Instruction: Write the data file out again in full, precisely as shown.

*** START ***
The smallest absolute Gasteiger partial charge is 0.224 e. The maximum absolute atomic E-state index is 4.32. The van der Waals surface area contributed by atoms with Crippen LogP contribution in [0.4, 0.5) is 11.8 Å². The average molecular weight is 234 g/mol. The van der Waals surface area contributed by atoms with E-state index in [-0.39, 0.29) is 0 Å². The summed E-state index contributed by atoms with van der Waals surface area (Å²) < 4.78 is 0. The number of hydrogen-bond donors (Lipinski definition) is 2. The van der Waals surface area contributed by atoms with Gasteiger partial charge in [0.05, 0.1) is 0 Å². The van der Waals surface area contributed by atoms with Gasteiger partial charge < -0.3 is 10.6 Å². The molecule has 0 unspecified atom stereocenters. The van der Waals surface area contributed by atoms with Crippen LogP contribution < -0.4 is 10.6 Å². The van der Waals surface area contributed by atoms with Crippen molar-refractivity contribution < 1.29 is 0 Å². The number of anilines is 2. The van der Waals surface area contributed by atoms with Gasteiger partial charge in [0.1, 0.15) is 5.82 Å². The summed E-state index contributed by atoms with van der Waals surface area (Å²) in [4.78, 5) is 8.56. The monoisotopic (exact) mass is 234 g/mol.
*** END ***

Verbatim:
The smallest absolute Gasteiger partial charge is 0.224 e. The maximum absolute atomic E-state index is 4.32. The van der Waals surface area contributed by atoms with Crippen LogP contribution in [0.4, 0.5) is 11.8 Å². The average molecular weight is 234 g/mol. The van der Waals surface area contributed by atoms with E-state index in [-0.39, 0.29) is 0 Å². The summed E-state index contributed by atoms with van der Waals surface area (Å²) < 4.78 is 0. The number of hydrogen-bond donors (Lipinski definition) is 2. The van der Waals surface area contributed by atoms with Gasteiger partial charge in [0.05, 0.1) is 0 Å². The van der Waals surface area contributed by atoms with Gasteiger partial charge < -0.3 is 10.6 Å². The molecule has 0 unspecified atom stereocenters. The van der Waals surface area contributed by atoms with Crippen LogP contribution < -0.4 is 10.6 Å². The van der Waals surface area contributed by atoms with Crippen molar-refractivity contribution < 1.29 is 0 Å². The number of anilines is 2. The van der Waals surface area contributed by atoms with Gasteiger partial charge in [0.1, 0.15) is 5.82 Å². The summed E-state index contributed by atoms with van der Waals surface area (Å²) in [4.78, 5) is 8.56. The monoisotopic (exact) mass is 234 g/mol.